"In Those Nightmarish Days" by Peretz Opoczynski

In Those Nightmarish Days The Ghetto Reportage of Peretz Opoczynski and Josef Zelkowicz Peretz Opoczynski, Josef Zelkowicz, David Suchoff, Samuel D. Kassow

Series:
New Yiddish Library Series
Format:
Paperback
Publication date:
14 Jan 2016
ISBN:
9780300112313
Imprint:
Yale University Press
Dimensions:
368 pages: 210 x 140 x 21mm

This volume sheds light on two brilliant but lesser known ghetto journalists: Josef Zelkowicz and Peretz Opoczynski. An ordained rabbi, Zelkowicz became a key member of the archive in the Lodz ghetto. Opoczynski was a journalist and mailman who contributed to the Warsaw ghetto’s secret Oyneg Shabes archive. While other ghetto writers sought to create an objective record of their circumstances, Zelkowicz and Opoczynski chronicled daily life and Jewish responses to ghettoization by the Nazis with powerful immediacy. Expertly translated by David Suchoff, with an elegant introduction by Samuel Kassow, these profound writings are at last accessible to contemporary readers.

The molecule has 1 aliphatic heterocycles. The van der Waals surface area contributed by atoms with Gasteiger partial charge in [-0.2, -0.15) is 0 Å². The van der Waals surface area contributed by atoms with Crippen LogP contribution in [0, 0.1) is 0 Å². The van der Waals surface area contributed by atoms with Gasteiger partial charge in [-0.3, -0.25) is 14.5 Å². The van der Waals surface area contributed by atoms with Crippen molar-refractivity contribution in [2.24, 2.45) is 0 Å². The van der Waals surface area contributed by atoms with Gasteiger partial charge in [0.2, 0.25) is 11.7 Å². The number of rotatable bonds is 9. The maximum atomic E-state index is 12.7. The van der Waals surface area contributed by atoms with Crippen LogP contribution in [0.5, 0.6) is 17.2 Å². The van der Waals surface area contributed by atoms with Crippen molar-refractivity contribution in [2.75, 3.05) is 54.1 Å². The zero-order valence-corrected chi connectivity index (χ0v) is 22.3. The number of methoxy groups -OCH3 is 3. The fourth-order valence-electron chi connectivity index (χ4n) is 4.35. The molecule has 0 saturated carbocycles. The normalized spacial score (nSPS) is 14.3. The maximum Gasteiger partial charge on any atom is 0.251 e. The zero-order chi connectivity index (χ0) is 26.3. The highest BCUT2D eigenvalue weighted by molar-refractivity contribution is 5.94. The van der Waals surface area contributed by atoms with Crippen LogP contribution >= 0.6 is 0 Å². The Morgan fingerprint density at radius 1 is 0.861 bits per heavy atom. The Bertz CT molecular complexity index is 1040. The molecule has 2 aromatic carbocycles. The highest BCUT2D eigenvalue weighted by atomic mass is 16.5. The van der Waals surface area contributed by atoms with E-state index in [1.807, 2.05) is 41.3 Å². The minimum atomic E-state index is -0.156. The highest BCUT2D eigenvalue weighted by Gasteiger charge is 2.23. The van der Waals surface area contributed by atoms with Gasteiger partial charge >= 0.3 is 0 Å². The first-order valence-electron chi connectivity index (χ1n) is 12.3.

Peretz Opoczynski (1892–1943), a journalist by profession, found work as a mailman in the Warsaw ghetto after the war started, and wrote many pieces for the secret archive until he was most likely rounded up in January 1943. Josef Zelkowicz (1897–1944), an ethnographer and professional journalist writing in Yiddish before the war, was deported in 1944 to Auschwitz, where he perished. Samuel D. Kassow is Charles H. Northam Professor of History at Trinity College. David Suchoff is professor of English at Colby College.

"In Those Nightmarish Days is a masterpiece of Holocaust literature. The writings of Opoczynski and Zelkowicz prove that, even in the face of extermination, great literature can provide a trustworthy historical record, an imaginative counterforce, and a lasting witness."— Eric Sundquist, Johns Hopkins University


"The vivid writing and able translations of the wartime essays make this book a powerful read. Kassow’s introduction, deeply informed by scholarship, is eloquent and provides the contexts that bring the essays to life."—Sara R.Horowitz, York University